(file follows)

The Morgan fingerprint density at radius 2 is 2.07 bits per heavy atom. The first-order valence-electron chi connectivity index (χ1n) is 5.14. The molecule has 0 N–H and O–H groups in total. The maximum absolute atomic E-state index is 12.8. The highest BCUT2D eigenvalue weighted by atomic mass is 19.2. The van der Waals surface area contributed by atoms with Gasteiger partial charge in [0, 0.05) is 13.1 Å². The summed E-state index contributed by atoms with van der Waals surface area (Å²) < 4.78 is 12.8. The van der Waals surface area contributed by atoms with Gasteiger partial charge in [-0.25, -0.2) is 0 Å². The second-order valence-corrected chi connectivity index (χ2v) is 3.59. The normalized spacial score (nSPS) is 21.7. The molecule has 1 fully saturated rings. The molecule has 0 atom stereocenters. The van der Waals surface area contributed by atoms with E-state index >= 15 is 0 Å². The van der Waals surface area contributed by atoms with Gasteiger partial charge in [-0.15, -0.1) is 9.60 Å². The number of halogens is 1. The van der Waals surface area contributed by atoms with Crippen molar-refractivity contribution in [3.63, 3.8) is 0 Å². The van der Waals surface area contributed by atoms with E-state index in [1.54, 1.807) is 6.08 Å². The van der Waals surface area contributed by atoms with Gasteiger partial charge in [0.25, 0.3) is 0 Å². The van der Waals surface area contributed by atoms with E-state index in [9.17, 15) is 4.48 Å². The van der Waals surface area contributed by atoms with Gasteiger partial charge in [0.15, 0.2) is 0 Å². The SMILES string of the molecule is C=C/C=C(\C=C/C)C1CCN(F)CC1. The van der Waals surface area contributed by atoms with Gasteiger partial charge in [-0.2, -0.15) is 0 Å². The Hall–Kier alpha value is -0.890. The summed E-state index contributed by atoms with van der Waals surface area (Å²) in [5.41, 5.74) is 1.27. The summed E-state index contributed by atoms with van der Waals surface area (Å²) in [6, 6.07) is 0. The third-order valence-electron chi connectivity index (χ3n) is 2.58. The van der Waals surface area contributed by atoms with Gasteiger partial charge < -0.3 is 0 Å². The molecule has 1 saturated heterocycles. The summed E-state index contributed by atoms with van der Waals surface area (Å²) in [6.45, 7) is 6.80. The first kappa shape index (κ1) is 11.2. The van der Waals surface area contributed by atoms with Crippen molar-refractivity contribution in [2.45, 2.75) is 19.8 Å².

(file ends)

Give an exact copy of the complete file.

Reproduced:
The Morgan fingerprint density at radius 2 is 2.07 bits per heavy atom. The first-order valence-electron chi connectivity index (χ1n) is 5.14. The molecule has 0 N–H and O–H groups in total. The maximum absolute atomic E-state index is 12.8. The highest BCUT2D eigenvalue weighted by atomic mass is 19.2. The van der Waals surface area contributed by atoms with Gasteiger partial charge in [0, 0.05) is 13.1 Å². The summed E-state index contributed by atoms with van der Waals surface area (Å²) < 4.78 is 12.8. The van der Waals surface area contributed by atoms with Gasteiger partial charge in [-0.25, -0.2) is 0 Å². The second-order valence-corrected chi connectivity index (χ2v) is 3.59. The normalized spacial score (nSPS) is 21.7. The molecule has 1 fully saturated rings. The molecule has 0 atom stereocenters. The van der Waals surface area contributed by atoms with E-state index >= 15 is 0 Å². The van der Waals surface area contributed by atoms with Gasteiger partial charge in [-0.15, -0.1) is 9.60 Å². The number of halogens is 1. The van der Waals surface area contributed by atoms with Crippen molar-refractivity contribution in [3.63, 3.8) is 0 Å². The van der Waals surface area contributed by atoms with E-state index in [1.54, 1.807) is 6.08 Å². The van der Waals surface area contributed by atoms with Gasteiger partial charge in [0.25, 0.3) is 0 Å². The van der Waals surface area contributed by atoms with E-state index in [9.17, 15) is 4.48 Å². The van der Waals surface area contributed by atoms with Gasteiger partial charge in [0.15, 0.2) is 0 Å². The SMILES string of the molecule is C=C/C=C(\C=C/C)C1CCN(F)CC1. The van der Waals surface area contributed by atoms with Gasteiger partial charge in [-0.2, -0.15) is 0 Å². The Hall–Kier alpha value is -0.890. The summed E-state index contributed by atoms with van der Waals surface area (Å²) in [5.41, 5.74) is 1.27. The summed E-state index contributed by atoms with van der Waals surface area (Å²) in [6, 6.07) is 0. The third-order valence-electron chi connectivity index (χ3n) is 2.58. The van der Waals surface area contributed by atoms with Gasteiger partial charge < -0.3 is 0 Å². The molecule has 1 saturated heterocycles. The summed E-state index contributed by atoms with van der Waals surface area (Å²) in [6.45, 7) is 6.80. The first kappa shape index (κ1) is 11.2. The van der Waals surface area contributed by atoms with Crippen molar-refractivity contribution in [2.45, 2.75) is 19.8 Å².